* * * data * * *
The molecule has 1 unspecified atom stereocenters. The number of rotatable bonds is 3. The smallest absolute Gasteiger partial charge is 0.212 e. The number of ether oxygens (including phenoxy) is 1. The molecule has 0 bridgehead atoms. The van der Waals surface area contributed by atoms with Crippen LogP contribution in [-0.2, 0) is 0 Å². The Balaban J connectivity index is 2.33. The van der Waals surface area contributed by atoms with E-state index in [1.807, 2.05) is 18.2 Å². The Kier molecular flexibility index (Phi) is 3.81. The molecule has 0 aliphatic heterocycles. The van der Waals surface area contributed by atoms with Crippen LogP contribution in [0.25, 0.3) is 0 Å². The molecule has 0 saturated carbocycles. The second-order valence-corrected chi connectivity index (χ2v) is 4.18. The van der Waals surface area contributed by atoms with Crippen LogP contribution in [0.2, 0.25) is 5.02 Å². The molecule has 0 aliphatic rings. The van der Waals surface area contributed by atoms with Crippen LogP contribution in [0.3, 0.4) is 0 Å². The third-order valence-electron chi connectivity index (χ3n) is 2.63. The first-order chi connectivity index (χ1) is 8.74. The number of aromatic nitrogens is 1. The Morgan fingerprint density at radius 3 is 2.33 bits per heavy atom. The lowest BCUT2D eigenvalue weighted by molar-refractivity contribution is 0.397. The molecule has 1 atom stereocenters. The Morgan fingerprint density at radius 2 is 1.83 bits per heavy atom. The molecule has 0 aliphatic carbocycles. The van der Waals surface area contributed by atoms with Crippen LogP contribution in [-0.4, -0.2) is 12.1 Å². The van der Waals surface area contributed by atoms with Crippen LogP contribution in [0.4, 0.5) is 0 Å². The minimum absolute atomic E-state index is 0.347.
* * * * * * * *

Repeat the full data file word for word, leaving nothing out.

The molecule has 1 unspecified atom stereocenters. The number of rotatable bonds is 3. The smallest absolute Gasteiger partial charge is 0.212 e. The number of ether oxygens (including phenoxy) is 1. The molecule has 0 bridgehead atoms. The van der Waals surface area contributed by atoms with Crippen LogP contribution in [-0.2, 0) is 0 Å². The Balaban J connectivity index is 2.33. The van der Waals surface area contributed by atoms with E-state index in [1.807, 2.05) is 18.2 Å². The Kier molecular flexibility index (Phi) is 3.81. The molecule has 0 aliphatic heterocycles. The van der Waals surface area contributed by atoms with Crippen LogP contribution in [0.25, 0.3) is 0 Å². The molecule has 0 saturated carbocycles. The second-order valence-corrected chi connectivity index (χ2v) is 4.18. The van der Waals surface area contributed by atoms with Crippen LogP contribution in [0.2, 0.25) is 5.02 Å². The molecule has 0 aliphatic rings. The van der Waals surface area contributed by atoms with Crippen LogP contribution in [0.3, 0.4) is 0 Å². The third-order valence-electron chi connectivity index (χ3n) is 2.63. The first-order chi connectivity index (χ1) is 8.74. The number of aromatic nitrogens is 1. The Morgan fingerprint density at radius 3 is 2.33 bits per heavy atom. The lowest BCUT2D eigenvalue weighted by molar-refractivity contribution is 0.397. The molecule has 1 atom stereocenters. The Morgan fingerprint density at radius 2 is 1.83 bits per heavy atom. The molecule has 0 aliphatic carbocycles. The van der Waals surface area contributed by atoms with Crippen LogP contribution in [-0.4, -0.2) is 12.1 Å². The van der Waals surface area contributed by atoms with Crippen LogP contribution in [0.4, 0.5) is 0 Å². The minimum absolute atomic E-state index is 0.347.